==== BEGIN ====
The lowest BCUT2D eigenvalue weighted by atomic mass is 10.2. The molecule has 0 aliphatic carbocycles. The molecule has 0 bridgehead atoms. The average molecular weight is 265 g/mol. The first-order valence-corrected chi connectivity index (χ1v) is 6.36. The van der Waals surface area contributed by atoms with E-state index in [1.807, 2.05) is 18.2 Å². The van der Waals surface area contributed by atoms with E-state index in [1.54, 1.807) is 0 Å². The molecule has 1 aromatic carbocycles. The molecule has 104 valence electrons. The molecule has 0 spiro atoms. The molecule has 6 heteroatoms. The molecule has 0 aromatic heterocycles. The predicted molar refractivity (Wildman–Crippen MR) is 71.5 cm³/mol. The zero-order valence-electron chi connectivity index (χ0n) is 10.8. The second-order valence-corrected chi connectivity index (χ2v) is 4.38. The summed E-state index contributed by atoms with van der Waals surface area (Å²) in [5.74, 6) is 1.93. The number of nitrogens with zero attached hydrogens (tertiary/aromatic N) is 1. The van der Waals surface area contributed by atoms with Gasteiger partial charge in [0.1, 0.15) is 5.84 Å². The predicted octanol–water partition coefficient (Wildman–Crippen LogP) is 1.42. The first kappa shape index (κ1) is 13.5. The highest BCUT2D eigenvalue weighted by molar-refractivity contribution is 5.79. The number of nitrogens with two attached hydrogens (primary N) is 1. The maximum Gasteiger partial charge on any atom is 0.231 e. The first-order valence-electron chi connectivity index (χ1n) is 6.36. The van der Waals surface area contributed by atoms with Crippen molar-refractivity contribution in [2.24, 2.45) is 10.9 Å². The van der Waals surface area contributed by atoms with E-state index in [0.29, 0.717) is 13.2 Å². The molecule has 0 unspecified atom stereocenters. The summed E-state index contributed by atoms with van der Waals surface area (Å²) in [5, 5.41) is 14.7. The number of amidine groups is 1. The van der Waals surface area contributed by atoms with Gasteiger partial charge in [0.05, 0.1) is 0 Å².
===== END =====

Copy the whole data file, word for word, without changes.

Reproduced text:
The lowest BCUT2D eigenvalue weighted by atomic mass is 10.2. The molecule has 0 aliphatic carbocycles. The molecule has 0 bridgehead atoms. The average molecular weight is 265 g/mol. The first-order valence-corrected chi connectivity index (χ1v) is 6.36. The van der Waals surface area contributed by atoms with E-state index in [1.807, 2.05) is 18.2 Å². The van der Waals surface area contributed by atoms with E-state index in [1.54, 1.807) is 0 Å². The molecule has 1 aromatic carbocycles. The molecule has 104 valence electrons. The molecule has 0 spiro atoms. The molecule has 6 heteroatoms. The molecule has 0 aromatic heterocycles. The predicted molar refractivity (Wildman–Crippen MR) is 71.5 cm³/mol. The zero-order valence-electron chi connectivity index (χ0n) is 10.8. The second-order valence-corrected chi connectivity index (χ2v) is 4.38. The summed E-state index contributed by atoms with van der Waals surface area (Å²) in [5.74, 6) is 1.93. The number of nitrogens with zero attached hydrogens (tertiary/aromatic N) is 1. The van der Waals surface area contributed by atoms with Gasteiger partial charge in [0.1, 0.15) is 5.84 Å². The predicted octanol–water partition coefficient (Wildman–Crippen LogP) is 1.42. The first kappa shape index (κ1) is 13.5. The highest BCUT2D eigenvalue weighted by molar-refractivity contribution is 5.79. The number of nitrogens with two attached hydrogens (primary N) is 1. The maximum Gasteiger partial charge on any atom is 0.231 e. The first-order valence-electron chi connectivity index (χ1n) is 6.36. The van der Waals surface area contributed by atoms with Crippen molar-refractivity contribution in [2.24, 2.45) is 10.9 Å². The van der Waals surface area contributed by atoms with E-state index in [0.29, 0.717) is 13.2 Å². The molecule has 0 unspecified atom stereocenters. The summed E-state index contributed by atoms with van der Waals surface area (Å²) in [5, 5.41) is 14.7. The number of amidine groups is 1. The van der Waals surface area contributed by atoms with Gasteiger partial charge in [0.05, 0.1) is 0 Å².